BRITAIN should set up its own Commonwealth City of Culture if it is barred from the European initiative, according to a Leeds MP.

Pudsey, Horsforth and Aireborough MP Stuart Andrew is calling for every effort to be made to change the mind of the European Commission. But if that fails he is suggesting a new initiative involving the commonwealth.

Mr Andrew put forward his idea after the Commission said the UK will not be able to take part in the European Capital of Culture in 2023.

That decision has come as a huge blow to British cities - including Leeds - which have already submitted their bids.

This week Mr Andrew said: "It is such a shame that Leeds may no longer be able to participate in the European Capital City of Culture initiative. It is a scheme which has galvanised local communities, with people working together across Leeds to come up with exciting ideas for what could happen, if the bid were to be successful in 2023. I have seen some absolutely fantastic work and I have made it clear to the Department for Digital, Culture, Media and Sport that I hope that they can do everything they can to change the mind of the European Commission and let us remain in the scheme.

"If, however, it does prove that the decision from the European Commission stands, we must use all those ideas and put them into practice in a new project, which will showcase our culture on a truly global scale. There are so many fantastic and interesting countries in the Commonwealth, that we could start our own city of culture for all of those countries, which would be a chance for celebration in a truly inclusive new initiative.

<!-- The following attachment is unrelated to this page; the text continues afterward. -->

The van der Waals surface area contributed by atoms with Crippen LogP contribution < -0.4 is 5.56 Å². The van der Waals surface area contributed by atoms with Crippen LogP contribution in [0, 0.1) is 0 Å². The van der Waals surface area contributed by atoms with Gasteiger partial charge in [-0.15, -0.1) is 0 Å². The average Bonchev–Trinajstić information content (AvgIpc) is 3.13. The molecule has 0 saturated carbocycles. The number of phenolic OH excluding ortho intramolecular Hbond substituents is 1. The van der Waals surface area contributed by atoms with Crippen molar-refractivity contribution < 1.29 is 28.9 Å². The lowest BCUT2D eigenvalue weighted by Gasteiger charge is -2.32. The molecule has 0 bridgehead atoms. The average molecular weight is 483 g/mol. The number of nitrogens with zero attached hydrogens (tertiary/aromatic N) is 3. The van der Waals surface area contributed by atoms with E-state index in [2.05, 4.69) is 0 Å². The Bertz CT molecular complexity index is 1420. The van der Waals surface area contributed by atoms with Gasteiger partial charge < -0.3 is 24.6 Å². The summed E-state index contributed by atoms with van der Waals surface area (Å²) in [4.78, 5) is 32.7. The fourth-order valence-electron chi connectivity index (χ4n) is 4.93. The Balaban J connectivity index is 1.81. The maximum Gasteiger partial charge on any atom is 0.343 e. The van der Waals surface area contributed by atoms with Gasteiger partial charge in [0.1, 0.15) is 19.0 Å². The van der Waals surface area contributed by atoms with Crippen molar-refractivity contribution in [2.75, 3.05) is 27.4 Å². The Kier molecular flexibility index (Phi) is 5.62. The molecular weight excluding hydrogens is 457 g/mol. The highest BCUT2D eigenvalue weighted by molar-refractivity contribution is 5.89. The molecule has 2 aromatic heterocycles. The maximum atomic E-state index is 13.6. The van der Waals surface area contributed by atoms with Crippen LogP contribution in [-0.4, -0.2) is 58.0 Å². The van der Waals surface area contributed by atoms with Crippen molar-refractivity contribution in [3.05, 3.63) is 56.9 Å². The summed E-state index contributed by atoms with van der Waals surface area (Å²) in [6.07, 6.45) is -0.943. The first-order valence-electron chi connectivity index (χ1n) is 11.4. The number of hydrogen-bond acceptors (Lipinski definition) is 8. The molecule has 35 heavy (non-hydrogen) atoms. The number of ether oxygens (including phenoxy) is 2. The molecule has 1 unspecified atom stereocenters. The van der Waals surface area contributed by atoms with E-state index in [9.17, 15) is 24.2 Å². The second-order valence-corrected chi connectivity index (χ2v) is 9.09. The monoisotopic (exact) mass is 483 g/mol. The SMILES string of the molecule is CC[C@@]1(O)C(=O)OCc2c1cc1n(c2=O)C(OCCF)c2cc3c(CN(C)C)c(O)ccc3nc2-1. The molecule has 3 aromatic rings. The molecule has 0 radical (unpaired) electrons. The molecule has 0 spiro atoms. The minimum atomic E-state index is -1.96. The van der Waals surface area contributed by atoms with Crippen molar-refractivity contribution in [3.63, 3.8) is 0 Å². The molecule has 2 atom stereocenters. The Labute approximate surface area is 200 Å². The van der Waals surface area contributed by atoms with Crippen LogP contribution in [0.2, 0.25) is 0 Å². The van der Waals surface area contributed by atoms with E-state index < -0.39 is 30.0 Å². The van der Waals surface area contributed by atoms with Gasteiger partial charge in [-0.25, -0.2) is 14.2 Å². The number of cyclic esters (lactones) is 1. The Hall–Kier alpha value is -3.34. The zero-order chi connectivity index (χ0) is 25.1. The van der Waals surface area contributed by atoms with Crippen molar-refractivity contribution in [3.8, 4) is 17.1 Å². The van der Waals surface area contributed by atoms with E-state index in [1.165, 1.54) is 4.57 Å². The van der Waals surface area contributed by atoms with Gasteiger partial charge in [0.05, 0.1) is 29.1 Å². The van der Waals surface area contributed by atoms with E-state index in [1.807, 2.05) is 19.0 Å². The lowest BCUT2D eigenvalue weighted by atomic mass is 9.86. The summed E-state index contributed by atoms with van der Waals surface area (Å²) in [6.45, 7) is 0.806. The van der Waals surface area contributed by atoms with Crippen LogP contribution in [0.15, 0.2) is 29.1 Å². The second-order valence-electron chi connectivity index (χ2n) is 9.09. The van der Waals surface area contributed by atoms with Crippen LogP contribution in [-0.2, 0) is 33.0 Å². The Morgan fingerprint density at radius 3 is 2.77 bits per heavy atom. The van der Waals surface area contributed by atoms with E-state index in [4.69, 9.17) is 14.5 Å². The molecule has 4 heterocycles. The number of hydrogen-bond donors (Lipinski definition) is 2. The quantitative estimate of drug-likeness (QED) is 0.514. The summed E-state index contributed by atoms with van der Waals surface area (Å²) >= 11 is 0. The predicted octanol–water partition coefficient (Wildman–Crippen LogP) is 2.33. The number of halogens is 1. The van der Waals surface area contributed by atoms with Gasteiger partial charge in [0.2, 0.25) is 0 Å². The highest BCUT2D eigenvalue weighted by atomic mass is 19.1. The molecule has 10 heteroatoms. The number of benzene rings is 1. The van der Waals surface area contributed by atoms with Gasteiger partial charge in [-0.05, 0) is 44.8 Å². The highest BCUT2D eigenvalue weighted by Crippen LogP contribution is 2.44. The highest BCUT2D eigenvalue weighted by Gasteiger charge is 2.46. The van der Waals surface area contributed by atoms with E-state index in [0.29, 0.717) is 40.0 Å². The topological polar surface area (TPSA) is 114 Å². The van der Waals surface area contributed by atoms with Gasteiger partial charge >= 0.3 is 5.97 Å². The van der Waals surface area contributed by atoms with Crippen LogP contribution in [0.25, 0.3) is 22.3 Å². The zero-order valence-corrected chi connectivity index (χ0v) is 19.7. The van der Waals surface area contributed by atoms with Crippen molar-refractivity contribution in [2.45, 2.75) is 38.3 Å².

"It is so important that we do not let any of the positive energy so far go to waste and I will be channelling all my efforts into making sure Leeds’ case is heard going forward.”

When the Commission made its shock statement in November Leeds City Council Leader Judith Blake said: "We are hugely frustrated by the European Commission’s apparent proposal to remove the opportunity for a UK city to host the European Capital of Culture title in 2023. This announcement has been made after cities have submitted their 80 page bids and just four working days before the city was due to meet with the panel is shocking.

"As a city, we have pursued this title with enthusiasm, diligence and determination, following the process to the letter throughout and to have the rug pulled from under us at this late stage would be a huge blow."

Leeds joined forces with four other bidding British cities to meet with representatives from the Department for Digital, Culture, Media and Sport last week.

In a joint statement the five cities - Leeds, Belfast, Dundee, Milton Keynes and Nottingham - said:

"The meeting with DCMS was positive and we were encouraged by their commitment to try and resolve this issue with the European Commission and agree a clear way forward for the cities involved."

They are calling on the DCMS to take further urgent advice on the legal status of the announcement.